While still this first party of the hunters, with the more than enthusiastic assistance of those already in camp, were hard at the messy jobs of flaying and butchering, the sometime-foragers came back, having emptied and reset traps or rebaited those they had found empty. They bore some cottontails, squirrels, one big and three smaller raccoons, a black fox, a mink, a woodchuck, two skunks—one striped, one spotted—half a dozen muskrats and four thrashing feet of thick-bodied, now-headless watersnake which had been a chance acquisition of a muskrat trapper.

The lower edge of Sacred Sun was skirting very close to the western horizon and the pots and pans above the scattered cookfires were already beginning to emit fragrant steam before the second party of hunters was sighted across the grassy expanse that lay above the narrow, winding, flood-carven river valley in a wider portion of which lay the campsite.

So slowly did this party move that it seemed clear they must ride heavy-laden with game. But as they came closer, those gifted with the keenest sight could see that although there was game strapped to several horses, two others bore between them a makeshift litter, and at the tail of the party limped an injured horse—its head hung low, dried blood streaking its barrel, stripped of all gear and encumbrances save only a rawhide halter, bloody froth surrounding its distended nostrils and slowly dripping from muzzle and lips.

“Sun and Wind,” muttered Hunt Chief Tchuk Skaht to no one in particular, “I thought today’s hunting went too well to be true or to last. Wind grant that that’s not a Skaht in that litter, yonder... but that baldfaced redbay looks much like one of our herd. And if the horse was hurt, then what of its rider?”

As the column wound down the path from above and into camp, the form on the litter could be seen to lie un-moving, very, very still, its eyelids closed, its sun-browned hands folded across its chest. Tchuk’s heart plummeted to the depths of his felt and leather boots when he recognized the face—Myrah Skaht, daughter of his cousin, Chief Gaib Skaht; a pretty girl of only fourteen summers, a girl with the promise of becoming one of the best archers in her clan.

He walked heavily in the direction of the cleared space wherein returning parties usually offloaded, his mood as heavy and dragging as his steps. “It’s always the young,” he brooded silently to himself, “the best, the brightest, that hunting and raids and simple accidents cost us. At least six or eight boys and girls who likely will never contribute much to our clan, whose loss would have soon been clean forgot, but, no, we here lose Myrah... and probably her fine, well-trained hunting mare, as well, from the looks of it. Poor Gaib will be bitter for long and long, I fear me, with this painful loss of so fine and so promising a daughter; I hope that he doesn’t blame me for it.”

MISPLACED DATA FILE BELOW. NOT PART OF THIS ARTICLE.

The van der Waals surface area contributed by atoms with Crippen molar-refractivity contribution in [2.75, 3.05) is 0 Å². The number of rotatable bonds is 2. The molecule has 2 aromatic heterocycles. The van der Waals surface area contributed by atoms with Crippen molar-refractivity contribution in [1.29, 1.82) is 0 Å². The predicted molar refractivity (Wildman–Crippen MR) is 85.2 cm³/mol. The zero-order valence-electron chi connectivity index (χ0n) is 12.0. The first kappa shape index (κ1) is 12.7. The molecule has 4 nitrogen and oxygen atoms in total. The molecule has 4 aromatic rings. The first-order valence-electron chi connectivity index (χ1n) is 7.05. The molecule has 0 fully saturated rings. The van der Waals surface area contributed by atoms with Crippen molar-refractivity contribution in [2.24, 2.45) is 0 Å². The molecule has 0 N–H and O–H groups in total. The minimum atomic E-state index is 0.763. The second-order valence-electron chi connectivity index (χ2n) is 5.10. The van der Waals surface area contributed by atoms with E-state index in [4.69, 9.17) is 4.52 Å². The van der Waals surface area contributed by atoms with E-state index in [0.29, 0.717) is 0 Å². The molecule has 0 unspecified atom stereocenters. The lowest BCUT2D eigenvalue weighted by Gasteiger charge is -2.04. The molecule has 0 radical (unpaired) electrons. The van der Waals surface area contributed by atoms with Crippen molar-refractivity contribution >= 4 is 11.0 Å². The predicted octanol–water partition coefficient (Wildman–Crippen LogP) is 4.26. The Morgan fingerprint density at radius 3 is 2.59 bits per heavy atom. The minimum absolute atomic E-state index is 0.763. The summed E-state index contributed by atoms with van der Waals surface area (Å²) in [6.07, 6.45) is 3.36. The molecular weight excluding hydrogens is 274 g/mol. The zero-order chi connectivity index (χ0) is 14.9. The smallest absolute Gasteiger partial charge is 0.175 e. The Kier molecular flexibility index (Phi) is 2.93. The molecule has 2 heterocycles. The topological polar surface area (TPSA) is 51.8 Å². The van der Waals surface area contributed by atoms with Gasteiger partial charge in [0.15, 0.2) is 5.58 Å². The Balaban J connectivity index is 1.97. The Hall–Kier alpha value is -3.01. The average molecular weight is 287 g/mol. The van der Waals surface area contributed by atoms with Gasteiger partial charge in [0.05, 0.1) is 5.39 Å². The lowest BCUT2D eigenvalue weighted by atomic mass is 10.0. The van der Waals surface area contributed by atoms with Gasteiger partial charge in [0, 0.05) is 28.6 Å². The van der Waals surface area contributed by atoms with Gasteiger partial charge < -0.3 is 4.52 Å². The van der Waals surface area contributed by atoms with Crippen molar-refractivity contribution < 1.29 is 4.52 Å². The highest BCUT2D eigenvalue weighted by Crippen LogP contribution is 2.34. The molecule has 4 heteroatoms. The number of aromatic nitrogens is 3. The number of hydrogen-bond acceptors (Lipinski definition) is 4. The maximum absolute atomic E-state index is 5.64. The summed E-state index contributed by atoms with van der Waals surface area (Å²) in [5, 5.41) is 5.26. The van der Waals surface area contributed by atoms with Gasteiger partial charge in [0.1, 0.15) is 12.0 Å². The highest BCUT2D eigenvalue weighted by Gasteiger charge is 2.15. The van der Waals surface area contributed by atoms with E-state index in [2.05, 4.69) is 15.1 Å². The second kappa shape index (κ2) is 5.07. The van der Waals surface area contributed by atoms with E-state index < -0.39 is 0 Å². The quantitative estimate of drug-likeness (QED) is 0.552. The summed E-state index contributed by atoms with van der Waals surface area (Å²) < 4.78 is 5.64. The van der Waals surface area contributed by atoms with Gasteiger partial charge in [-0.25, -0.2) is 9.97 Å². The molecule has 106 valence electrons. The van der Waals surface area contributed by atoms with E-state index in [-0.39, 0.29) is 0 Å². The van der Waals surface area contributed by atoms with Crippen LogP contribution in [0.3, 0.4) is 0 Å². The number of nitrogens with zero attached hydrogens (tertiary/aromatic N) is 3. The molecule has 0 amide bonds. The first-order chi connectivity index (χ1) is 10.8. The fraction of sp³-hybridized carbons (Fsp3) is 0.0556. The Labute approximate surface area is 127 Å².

As the leader of the hunting party wearily dismounted from his stallion and set about removing saddle and gear from the mount, Tchuk came close and asked the question he had to ask.

“Did she die well, Uncle Milo? Our bard is certain to ask me... and her grieving father, too.”

Looking up from where he had bent to unbuckle the cinches of the hunting leak, the man thus addressed smiled and replied, “Be not so pessimistic, Tchuk Skaht. The unfortunate mare will probably have to be put down this evening, from the looks of her, but young Myrah was not hurt badly, only knocked giddy and shaken up. I had her put in a litter only because she seemed to have trouble sitting a horse, then I gave her a draft of sleep-root to spare her discomfort on the journey. She’s only asleep, you see, not dead.”

“What happened, Uncle Milo? No mere fall would have torn the mare up that way.”

While continuing to work, the man called Uncle Milo used their shared telepathy to answer the question. “We hunted this day that wide strip of forest over by the big river of which this one is a tributary, bagging six of the small straighthorns, among other beasts, this morning. After the nooning, we all fanned out to see what else we could add to our take for the day. Our first intimation of trouble was when we heard the mare’s screams.

“It would appear that Myrah arrowed a yearling pig, but for some reason, her loosing did not fly with her usual trueness and the wounded beastlet fled into an area of heavy brush with Myrah in full pursuit of it.”

Tchuk Skaht, an experienced and widely respected hunter, blanched. “Oh, no, a sow... or worse, a boar. And her without a spear.”

“Just so,” agreed Uncle Milo, adding, “In her pain and hysteria, I couldn’t get much out of the mind of the mare, so this is a reconstruction based on educated guesses and what I found when I got to the scene.

“Apparently, the old boar came out of the dense cover and tushed the mare just behind the off foreleg. Myrah may not even have had time to see him. The mare reared, of course, slamming the rider’s head against a thick overhanging branch so hard that the impact cracked the boiled-leather helmet clean across, though there would appear to be no damage to the head within.

“Half-mad with pain, the mare of course lashed out at the boar as the savage beast pressed his attack, but accomplished little damage to him, hampered as she was by the thick brush and nowhere near as fast as him, anyway.